Germination process begins when sufficient temperature allows metabolism in the imbibed seed. Energy transformed from the carbohydrates in the endosperm, through active mitochondria, allows the cell elongation in the root and the shoot portions of the embryo. Geotropism and auxins guide the root downwards and the shoot upwards as the cells elongate. The shoot apical meristem is pushed upwards as the cells away from the tip elongate forming the mesocotyl. This continues until the tip is exposed to the red wave length of sunlight a short distance (one inch?) below the soil surface. This light affects production of plant hormones resulting in stopping the elongation of the mesophyll cells, inducing production of the first node, with elongation of the coleoptile to push through the remaining soil. That first node becomes the site for production of the secondary root system, as everything below that node eventually deteriorates.
The coleoptile, forms the ‘spike’, that emerges through the soil surface, the cells of leaves within it elongate, forcing the coleoptile to split. The first true leaves unfurl and emerge. The first leaf is not shaped like the rest of the leaves, being shorter and growing more horizontal. It does provide the beginning of independence from the nutrition supplied by the seed endosperm. This first leaf will be discarded later as its energy is depleted supplying energy for the growth of the next leaves.
Photosynthesis in the next few leaves provides the energy for more leaf emergence as well as the new secondary roots as they grow from that first node slightly below the soil surface. The rate of growth of this early stage is very dependent upon temperatures. In our greenhouse with a minimum soil of 70°F, the third leaf has emerged in about 9 days but with usual spring days in Central USA it can be 20-30 days before the third leaf is obvious.mmGenotypes vary in speed of this early growth but temperature is the major variable.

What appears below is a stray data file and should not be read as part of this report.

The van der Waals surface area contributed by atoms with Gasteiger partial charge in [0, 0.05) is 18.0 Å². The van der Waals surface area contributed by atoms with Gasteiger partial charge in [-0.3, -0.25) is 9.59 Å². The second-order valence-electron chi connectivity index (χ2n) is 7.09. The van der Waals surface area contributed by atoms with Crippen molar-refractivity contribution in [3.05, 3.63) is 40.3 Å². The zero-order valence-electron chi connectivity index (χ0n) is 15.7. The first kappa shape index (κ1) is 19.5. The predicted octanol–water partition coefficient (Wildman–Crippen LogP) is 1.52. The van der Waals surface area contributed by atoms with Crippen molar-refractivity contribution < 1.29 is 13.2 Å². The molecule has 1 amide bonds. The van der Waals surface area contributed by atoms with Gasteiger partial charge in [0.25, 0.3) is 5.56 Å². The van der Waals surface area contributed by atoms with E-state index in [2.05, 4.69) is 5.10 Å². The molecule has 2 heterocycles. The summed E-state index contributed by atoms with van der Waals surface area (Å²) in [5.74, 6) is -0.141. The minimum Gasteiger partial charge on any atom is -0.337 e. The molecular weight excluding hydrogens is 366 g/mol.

Success at this stage is essential for a productive crop. Good genetics, seed quality and cooperating environment gets the corn off to a good start.
Visit us at the ASTA in Chicago, Dec 9-12 (booth G207)
About Corn Journal
The purpose of this blog is to share perspectives of the biology of corn, its seed and diseases in a mix of technical and not so technical terms with all who are interested in this major crop. With more technical references to any of the topics easily available on the web with a search of key words, the blog will rarely cite references but will attempt to be accurate. Comments are welcome but will be screened before publishing. Comments and questions directed to the author by emails are encouraged.